Wolf Hall

Wolf Hall

Book - 2009
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Winner of the Man Booker Prize 2009 'Lock Cromwell in a deep dungeon in the morning,' says Thomas More, 'and when you come back that night he'll be sitting on a plush cushion eating larks' tongues, and all the gaolers will owe him money.'

Blackwell North Amer
Lock Cromwell in a deep dungeon in the morning,' says Thomas More, 'and when you come back that night he'll be sitting on a plush cushion eating larks' tongues, and all the gaolers will owe him money.' England, the 1520s. Henry VIII is on the throne, but has no heir. Cardinal Wolsey is his chief advisor, charged with securing the divorce the pope refuses to grant. Into this atmosphere of distrust and need comes Thomas Cromwell, first as Wolsey's clerk, and later his successor. Cromwell is a wholly original man: the son of a brutal blacksmith, a political genius, a briber, a charmer, a bully, a man with a delicate and deadly expertise in manipulating people and events. Ruthless in pursuit of his own interests, he is as ambitious in his wider politics as he is for himself. His reforming agenda is carried out in the grip of a self-interested parliament and a king who fluctuates between romantic passions and murderous rages. From one of our finest living writers, Wolf Hall is that very rare thing: a truly great English novel, one that explores the intersection of individual psychology and wider politics. With a vast array of characters, and richly overflowing with incident, it peels back history to show us Tudor England as a half-made society, moulding itself with great passion and suffering and courage.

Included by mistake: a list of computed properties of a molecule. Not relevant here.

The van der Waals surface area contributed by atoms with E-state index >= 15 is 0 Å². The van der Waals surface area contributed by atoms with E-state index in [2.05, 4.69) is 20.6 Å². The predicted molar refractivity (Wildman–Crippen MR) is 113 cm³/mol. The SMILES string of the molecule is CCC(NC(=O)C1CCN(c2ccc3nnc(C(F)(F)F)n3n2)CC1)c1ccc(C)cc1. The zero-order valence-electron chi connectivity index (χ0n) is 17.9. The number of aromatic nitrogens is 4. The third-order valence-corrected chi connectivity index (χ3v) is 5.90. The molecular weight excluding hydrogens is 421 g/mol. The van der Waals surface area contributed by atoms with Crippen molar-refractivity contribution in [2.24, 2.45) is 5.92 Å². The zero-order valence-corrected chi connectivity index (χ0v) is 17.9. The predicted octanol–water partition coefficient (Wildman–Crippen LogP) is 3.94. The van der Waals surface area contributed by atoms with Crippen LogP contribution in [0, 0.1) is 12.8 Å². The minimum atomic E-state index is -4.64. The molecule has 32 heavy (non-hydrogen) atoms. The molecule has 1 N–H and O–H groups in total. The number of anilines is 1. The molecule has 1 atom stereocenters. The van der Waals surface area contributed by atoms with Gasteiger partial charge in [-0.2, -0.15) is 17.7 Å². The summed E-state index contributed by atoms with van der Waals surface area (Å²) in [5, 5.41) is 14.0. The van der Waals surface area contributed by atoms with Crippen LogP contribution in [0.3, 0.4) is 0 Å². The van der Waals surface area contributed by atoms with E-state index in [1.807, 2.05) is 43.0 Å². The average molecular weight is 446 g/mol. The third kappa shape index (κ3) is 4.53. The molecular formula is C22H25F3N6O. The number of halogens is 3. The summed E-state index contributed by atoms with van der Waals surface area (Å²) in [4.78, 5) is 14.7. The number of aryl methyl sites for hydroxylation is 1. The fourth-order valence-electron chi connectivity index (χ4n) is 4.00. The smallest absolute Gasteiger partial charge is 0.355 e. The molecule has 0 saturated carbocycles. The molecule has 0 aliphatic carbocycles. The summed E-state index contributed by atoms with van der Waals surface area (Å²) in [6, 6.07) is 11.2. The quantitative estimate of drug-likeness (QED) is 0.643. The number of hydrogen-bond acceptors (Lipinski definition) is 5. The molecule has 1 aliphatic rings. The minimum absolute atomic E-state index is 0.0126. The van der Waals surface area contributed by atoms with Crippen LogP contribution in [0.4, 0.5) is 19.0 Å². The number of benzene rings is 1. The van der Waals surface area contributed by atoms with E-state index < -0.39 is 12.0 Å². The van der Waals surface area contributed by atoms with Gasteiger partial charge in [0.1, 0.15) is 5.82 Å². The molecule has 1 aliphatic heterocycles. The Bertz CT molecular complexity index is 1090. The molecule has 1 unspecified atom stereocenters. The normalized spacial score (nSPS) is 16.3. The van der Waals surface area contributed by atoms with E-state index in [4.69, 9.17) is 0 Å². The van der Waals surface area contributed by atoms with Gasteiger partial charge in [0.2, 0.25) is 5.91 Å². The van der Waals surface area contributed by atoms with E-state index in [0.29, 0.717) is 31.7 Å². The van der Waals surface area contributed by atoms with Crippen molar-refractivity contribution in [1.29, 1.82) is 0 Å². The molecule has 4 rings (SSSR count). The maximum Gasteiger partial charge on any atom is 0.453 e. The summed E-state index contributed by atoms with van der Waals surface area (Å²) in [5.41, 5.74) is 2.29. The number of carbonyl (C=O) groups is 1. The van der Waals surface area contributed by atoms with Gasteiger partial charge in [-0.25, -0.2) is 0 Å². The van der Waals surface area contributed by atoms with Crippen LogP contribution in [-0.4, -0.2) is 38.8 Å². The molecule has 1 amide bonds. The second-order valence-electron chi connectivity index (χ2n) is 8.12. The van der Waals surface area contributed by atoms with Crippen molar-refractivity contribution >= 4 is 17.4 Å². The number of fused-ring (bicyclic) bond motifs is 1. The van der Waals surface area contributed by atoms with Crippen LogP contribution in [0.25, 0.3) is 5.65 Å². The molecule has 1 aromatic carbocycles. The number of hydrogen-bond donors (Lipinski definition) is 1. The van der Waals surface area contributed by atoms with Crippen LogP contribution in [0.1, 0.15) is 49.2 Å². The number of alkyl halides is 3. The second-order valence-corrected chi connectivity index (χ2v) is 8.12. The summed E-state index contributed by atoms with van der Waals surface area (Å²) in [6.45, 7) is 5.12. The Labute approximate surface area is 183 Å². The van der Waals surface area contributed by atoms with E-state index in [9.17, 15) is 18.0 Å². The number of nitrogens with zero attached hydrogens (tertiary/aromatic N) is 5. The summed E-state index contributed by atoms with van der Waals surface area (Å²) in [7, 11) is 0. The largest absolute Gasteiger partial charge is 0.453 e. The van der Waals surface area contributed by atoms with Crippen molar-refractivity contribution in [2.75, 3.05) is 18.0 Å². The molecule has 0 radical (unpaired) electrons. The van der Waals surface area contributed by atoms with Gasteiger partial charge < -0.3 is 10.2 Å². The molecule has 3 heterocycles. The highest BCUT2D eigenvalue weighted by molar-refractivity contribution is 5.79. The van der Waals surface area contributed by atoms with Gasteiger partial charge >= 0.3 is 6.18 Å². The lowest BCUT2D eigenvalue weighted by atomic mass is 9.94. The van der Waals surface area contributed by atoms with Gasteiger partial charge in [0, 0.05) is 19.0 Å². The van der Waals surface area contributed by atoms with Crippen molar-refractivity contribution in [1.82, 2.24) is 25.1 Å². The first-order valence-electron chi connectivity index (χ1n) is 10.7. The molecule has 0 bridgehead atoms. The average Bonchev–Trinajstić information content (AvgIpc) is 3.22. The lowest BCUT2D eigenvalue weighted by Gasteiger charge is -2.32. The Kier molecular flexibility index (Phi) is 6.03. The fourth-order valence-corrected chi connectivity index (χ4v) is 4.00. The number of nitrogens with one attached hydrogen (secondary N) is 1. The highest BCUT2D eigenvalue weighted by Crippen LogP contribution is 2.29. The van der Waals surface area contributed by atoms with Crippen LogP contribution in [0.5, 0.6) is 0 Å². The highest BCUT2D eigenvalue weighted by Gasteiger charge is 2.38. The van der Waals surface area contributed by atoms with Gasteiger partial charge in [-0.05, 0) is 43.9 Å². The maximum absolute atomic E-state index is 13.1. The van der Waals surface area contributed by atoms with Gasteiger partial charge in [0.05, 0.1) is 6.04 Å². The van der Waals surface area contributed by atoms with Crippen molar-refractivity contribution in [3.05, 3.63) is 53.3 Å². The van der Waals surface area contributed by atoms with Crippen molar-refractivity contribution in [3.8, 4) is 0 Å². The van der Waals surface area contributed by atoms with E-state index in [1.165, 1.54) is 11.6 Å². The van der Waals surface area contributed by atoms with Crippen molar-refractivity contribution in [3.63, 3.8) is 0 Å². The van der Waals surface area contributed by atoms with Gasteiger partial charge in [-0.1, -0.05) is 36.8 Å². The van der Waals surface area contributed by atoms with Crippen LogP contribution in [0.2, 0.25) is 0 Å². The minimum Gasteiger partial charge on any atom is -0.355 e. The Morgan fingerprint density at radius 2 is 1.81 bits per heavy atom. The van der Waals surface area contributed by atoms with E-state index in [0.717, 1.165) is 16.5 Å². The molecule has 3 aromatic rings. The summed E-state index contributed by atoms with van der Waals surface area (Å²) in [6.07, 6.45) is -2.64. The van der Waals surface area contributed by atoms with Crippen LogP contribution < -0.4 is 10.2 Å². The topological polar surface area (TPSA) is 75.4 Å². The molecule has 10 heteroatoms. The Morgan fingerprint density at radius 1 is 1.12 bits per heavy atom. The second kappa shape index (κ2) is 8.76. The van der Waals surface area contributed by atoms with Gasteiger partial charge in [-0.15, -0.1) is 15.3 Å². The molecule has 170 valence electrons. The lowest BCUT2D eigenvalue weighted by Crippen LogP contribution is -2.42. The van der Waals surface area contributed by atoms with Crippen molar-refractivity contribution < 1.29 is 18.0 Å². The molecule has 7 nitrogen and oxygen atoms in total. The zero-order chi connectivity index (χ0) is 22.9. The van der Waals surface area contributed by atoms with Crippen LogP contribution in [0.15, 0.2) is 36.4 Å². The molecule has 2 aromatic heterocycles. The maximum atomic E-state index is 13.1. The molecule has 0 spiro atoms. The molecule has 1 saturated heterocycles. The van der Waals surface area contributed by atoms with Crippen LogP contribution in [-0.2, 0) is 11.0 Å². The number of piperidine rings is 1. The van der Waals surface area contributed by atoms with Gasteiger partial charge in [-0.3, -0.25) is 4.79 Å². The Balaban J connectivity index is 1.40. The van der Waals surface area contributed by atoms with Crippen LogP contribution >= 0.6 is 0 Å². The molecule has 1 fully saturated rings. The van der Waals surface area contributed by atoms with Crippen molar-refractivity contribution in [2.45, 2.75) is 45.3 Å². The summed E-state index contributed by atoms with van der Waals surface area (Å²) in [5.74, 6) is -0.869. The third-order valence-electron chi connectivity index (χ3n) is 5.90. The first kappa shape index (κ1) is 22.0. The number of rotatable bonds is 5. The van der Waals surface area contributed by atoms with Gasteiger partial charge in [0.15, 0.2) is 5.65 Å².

Publisher: London : Fourth Estate, 2009
ISBN: 9781554687732
Branch Call Number: MAN
Characteristics: 651 p. ; 25 cm


From Library Staff

England in the 1520s. If the king dies without a male heir, the country could be destroyed by civil war. Henry VIII wants to annul his marriage of twenty years and marry Anne Boleyn. The pope and most of Europe opposes him. Into this impasse steps Thomas Cromwell: a wholly original man, a charmer... Read More »

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Apr 01, 2020

All hail Hilary Mantel, master of bringing the Tudor court to life so palpably you feel you are really there! As a lover of this time period, I will read anything centering on the Tudor dynasty from Shakespeare to the silliest YA romp. However, Mantel's masterpiece outshines them all, following the rise of lowborn Thomas Cromwell as he becomes Henry VIII's closest advisor. Cromwell is often portrayed as a villain in Tudor fiction, so it was fascinating getting to know him, his family, and his political allies and enemies through a protagonist's lens.

Wolf Hall is dense (almost 700 pages) and it can be difficult to keep track of its numerous characters (especially when so many of them have the same first names), but don't let that deter you. If you're a fan of court intrigue, you won't want to miss this winner of the 2009 Booker Prize.

Mar 23, 2020

Mantel begins her trilogy with a gripping novel of the rise of Thomas Cromwell in the heady (and dangerous) political landscape of Henry VIII's court. Figures like Katherine of Aragon, Anne Boleyn, Cardinal Wolsey, Thomas More, William Tyndale, and Archbishop Cranmer, jostle for position among the international intrigue of Henry's martial status, reform of the Church, and rivalry between England, France, the Papacy, and the Empire. Imperceptibly, Cromwell "arranges his face" as a courtier and climbs the ladder of power as others fall into disgrace, exile, or even the fires of the executioner. Be prepared to be captivated by this window onto history, and onto the soul of the central character.